Maybe both?

    • Junkyard says:

      +1
      Amongst friends and family, only those in mining and banking are still seeing healthy growth in income.

      For everyone else, non discretionary costs like insurance, public transport, healthcare, and utilities are running at double inflation. Eating up that wage growth.

  6. Christiaan says:

    “Land prices are going down the gurgler and the RBA sits. Swan and Gillard better have a loooong list of shovel ready infrastructure projects one signature from immediate start.”

    +1

  7. AB says:

    Can someone explain this to me? Surely house price falls mean that people then are carrying more debt relative to the value of their home.

    “The saving grace in the housing market is that arrears rates remain low. An analysis by Moody’s shows there is little relationship between house price falls and arrears, which appear to be more closely related to how much debt people are carrying relative to the value of their home.”

  8. Janet says:

    At last; some sober thinking,”..bringing to an end an era in which people believed they could … save for the future by relying on capital gains”.

  9. Sean G says:

    A squishy rental market is a more obvious side-affect, at least where I live in inner Melb. There’s quite a few blocks of flats near my house with “For Lease” signs out the front that just never seem to go away; there are other blocks where I’m aware that they aren’t allowed to have such signs out the front because the body corporate forbids it (but you can still find them on the internet). The other thing that suggests problems on the hoizon is the completion of really large blocks (10+ stories) just down the street from these exisiting flats that can only have a depressing affect on prices/rents as they come onto the market.

    I really wouldn’t want to be a negatively geared landlord with flats/units in inner Melbourne; it’s obvious that with increasing unemployment it will only get more difficult to sustain yeilds.

    • brad says:

      Negatively geared properties have a yield?

      • Janet says:

        Did you miss that bit at the last “Get Rich from Property” seminar, Brad. It’s only the gross yield that matters!(annoying details like current costs are absorbed by the capital gains of the future – which, by the way, are assured)

      • Sean G says:

        Yeah I should have used “rents” instead of “yeilds”. But the real reason why they hang onto these properties (as we all know) is the capital gain.

      • brad says:

        I have a friend who bought an investment property (apartment in Melb eastern suburbs) about a year ago for around $700k in a building where equivalent apartments are now selling for $630k. I’ve made a few careful enquiries as to the financing behind this (don’t want to seem too nosy) and as far as I can tell he put 10% down and is renting it out for about $1500 per month less than his mortgage payments.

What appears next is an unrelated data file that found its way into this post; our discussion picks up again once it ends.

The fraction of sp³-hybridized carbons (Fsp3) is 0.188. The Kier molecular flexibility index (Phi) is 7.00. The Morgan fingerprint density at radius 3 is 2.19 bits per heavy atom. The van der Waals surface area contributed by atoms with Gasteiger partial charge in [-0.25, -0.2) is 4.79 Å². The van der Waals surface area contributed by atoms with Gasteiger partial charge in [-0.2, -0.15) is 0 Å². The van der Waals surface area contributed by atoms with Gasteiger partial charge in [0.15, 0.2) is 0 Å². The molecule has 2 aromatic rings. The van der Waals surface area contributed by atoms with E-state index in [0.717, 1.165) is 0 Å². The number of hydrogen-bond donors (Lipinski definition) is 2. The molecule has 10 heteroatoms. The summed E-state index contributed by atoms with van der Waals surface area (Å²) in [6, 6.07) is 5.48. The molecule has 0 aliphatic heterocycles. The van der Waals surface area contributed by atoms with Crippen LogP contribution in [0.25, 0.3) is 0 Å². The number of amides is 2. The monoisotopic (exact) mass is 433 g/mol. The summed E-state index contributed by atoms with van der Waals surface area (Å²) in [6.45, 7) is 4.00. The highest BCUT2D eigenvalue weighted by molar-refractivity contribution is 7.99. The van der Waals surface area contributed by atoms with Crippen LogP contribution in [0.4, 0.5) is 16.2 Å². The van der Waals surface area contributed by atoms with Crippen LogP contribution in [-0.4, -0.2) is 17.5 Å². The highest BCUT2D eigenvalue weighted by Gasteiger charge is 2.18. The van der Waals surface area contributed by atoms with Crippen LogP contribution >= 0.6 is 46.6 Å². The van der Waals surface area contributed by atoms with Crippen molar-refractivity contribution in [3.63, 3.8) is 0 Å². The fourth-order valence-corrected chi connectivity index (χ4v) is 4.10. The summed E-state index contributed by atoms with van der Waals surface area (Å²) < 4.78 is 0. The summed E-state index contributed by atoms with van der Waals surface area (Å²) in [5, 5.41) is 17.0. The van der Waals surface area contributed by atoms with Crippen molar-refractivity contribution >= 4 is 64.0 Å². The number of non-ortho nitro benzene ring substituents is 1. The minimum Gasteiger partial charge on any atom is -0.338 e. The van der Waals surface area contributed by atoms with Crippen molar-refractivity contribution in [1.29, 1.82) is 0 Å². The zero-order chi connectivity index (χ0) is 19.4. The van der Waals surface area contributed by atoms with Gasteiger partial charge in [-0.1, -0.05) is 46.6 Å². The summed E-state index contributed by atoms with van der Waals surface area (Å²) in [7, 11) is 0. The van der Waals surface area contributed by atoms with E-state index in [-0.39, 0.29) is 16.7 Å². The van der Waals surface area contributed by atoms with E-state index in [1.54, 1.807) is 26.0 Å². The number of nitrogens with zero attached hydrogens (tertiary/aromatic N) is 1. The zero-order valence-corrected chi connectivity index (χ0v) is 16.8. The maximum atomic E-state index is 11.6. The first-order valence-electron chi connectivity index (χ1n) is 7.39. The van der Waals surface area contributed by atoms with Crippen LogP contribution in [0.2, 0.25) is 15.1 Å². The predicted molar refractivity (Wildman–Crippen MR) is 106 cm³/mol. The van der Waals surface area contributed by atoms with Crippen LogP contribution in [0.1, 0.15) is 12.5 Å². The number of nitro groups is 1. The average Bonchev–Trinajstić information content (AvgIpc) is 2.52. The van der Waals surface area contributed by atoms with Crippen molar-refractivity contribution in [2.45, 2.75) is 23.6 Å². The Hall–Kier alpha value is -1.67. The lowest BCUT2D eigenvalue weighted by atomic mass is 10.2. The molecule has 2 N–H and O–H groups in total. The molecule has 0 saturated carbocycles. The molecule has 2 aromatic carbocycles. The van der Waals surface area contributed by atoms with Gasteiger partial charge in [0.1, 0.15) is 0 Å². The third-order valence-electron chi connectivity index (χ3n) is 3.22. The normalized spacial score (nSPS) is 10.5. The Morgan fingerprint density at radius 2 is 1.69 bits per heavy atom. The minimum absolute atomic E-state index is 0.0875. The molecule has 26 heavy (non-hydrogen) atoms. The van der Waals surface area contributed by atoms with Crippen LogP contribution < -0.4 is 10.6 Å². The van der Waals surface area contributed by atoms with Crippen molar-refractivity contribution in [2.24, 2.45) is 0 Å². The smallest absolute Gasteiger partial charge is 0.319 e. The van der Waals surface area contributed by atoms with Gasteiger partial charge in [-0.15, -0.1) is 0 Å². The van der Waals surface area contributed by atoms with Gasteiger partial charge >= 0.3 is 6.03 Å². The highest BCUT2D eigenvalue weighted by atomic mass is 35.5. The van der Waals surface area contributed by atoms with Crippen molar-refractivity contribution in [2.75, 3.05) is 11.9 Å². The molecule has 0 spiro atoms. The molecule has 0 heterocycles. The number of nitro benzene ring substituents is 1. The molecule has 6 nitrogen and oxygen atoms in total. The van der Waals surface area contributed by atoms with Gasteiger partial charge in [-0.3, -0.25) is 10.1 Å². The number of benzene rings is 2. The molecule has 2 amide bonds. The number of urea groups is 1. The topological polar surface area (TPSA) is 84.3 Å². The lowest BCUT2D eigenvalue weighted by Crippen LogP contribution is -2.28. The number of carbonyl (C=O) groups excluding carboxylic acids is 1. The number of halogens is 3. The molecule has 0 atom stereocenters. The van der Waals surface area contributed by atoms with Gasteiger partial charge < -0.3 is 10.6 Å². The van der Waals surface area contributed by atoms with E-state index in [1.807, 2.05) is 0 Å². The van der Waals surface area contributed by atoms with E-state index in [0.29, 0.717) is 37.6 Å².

I don’t have the heart to tell him he has so far made a loss of approx 150%. He’s quite convinced he’s doing a good thing – his accountant is telling him about how much tax he’s saving. He’s a smart guy but just hasn’t run the numbers.

      • jelmech@bigpond.com says:

        Posts like this make me feel old.

        $700k??? for an apartment???

        Hells teeth.

      • Jack says:

        I was taking to an accountant who geared a property in 2006 and the property is now worth less than what it was then, but is still convinced it is good investment because of the tax deductions.

      • Alex Heyworth says:

        In my experience a lot of people who invest in property have an unhealthy obsession with tax minimisation. They will frequently do things that result in them making a loss, just so they can reduce their tax.

      • darklydrawl says:

        I find that way of thinking rather funny.

        I would rather have a tax problem than an income problem anyday.

        Paying tax isn’t a bad thing if it means you are making gobs of money.

        Losing money to avoid paying tax seems rather strange to me… But maybe I need more education in this area(?)

      • boyracer says:

        In my younger days when the topic turned to tax I always used to declare I would love to pay a million dollars a year in tax.

        Most people would look at me horrified.

        I had to insist they think about it.

        I suppose most still don’t get it.

      • spleenblatt says:

        It is strange (to say the least) when there are no commensurate capital gains in prospect. I would say you are sufficiently educated !